9. A composition according to claim 8, comprising further additional plant nutrients or plant fertilizers, herbicides, insecticides, fungicides, bactericides, nematicides, molluscicides or mixtures thereof,

10. A composition according to claim 9 comprising as additional active components urea, potassium oxide, an inorganic nitrate, a sulfonyl urea or a mixture thereof.

11. A composition according to claim 8 comprising 1 to 99 weight percent of ferric chelates of N,N′-ethylene-bis(hydroxyphenyl)glycines, wherein the ratio of o,p-EDDHA to o,o-EDDHA is higher than 0.8:1, 1 to 20 weight percent of urea and 0 to 50 weight percent of potassium oxide.

12. (canceled)

13. The method of treating plant chlorosis in cultivated plants comprising administering to the plant or the area where it is planted an effective amount of a mixture according to claim 1.

Description:

The present invention relates to novel mixtures of N,N′-ethylene-bis(hydroxyphenyl)-glycines, their metal complexes, agrochemical compositions, comprising them as active ingredient, their use in the field of agriculture as plant nutrient or component of fertilizers for plants and for treatment of chlorosis in plants.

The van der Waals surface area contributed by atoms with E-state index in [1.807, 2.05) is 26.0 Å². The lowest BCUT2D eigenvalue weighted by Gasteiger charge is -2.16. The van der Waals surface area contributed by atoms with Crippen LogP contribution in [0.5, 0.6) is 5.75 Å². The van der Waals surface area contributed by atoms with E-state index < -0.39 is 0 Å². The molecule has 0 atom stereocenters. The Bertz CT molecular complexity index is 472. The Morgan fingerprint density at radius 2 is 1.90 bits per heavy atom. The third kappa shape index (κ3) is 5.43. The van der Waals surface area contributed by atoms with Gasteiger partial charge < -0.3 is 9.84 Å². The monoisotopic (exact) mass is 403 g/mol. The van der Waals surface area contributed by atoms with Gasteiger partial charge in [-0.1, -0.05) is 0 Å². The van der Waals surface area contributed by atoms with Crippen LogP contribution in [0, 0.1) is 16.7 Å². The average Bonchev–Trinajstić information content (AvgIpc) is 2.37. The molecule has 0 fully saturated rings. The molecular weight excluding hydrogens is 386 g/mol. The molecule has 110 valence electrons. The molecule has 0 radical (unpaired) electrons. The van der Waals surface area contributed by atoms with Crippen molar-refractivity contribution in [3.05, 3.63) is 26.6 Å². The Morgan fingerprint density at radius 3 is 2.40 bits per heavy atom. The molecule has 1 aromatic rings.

N,N′-ethylene-bis(hydroxyphenyl)glycines (EDDHA) of formula I are known.

The position of the aromatic hydroxy groups at the various aromatic carbon atoms of the two separate phenyl rings allows the formation of different isomers. The predominant positions of hydroxy-substituents are the ortho- and para-positions at their respective phenyl rings.

One of the isomers is N,N′-ethylene-bis(4-hydroxyphenyl)glycine, in which both phenyl rings are para substituted with hydroxy (p,p-EDDHA). This compound is known in the art and is generally considered as unsuitable for complexing metals for the use in agriculture. A further isomer is N,N′-ethylene-bis(2-hydroxyphenyl)glycine, in which both phenyl rings are ortho substituted with hydroxy (o,o-EDDHA). This compound is well-known in the art and is often described as the most favorable compound for complexing metals, and being most suitable for the use as a plant nutrient or fertilizer because the complexation affinity to iron is particularly strong.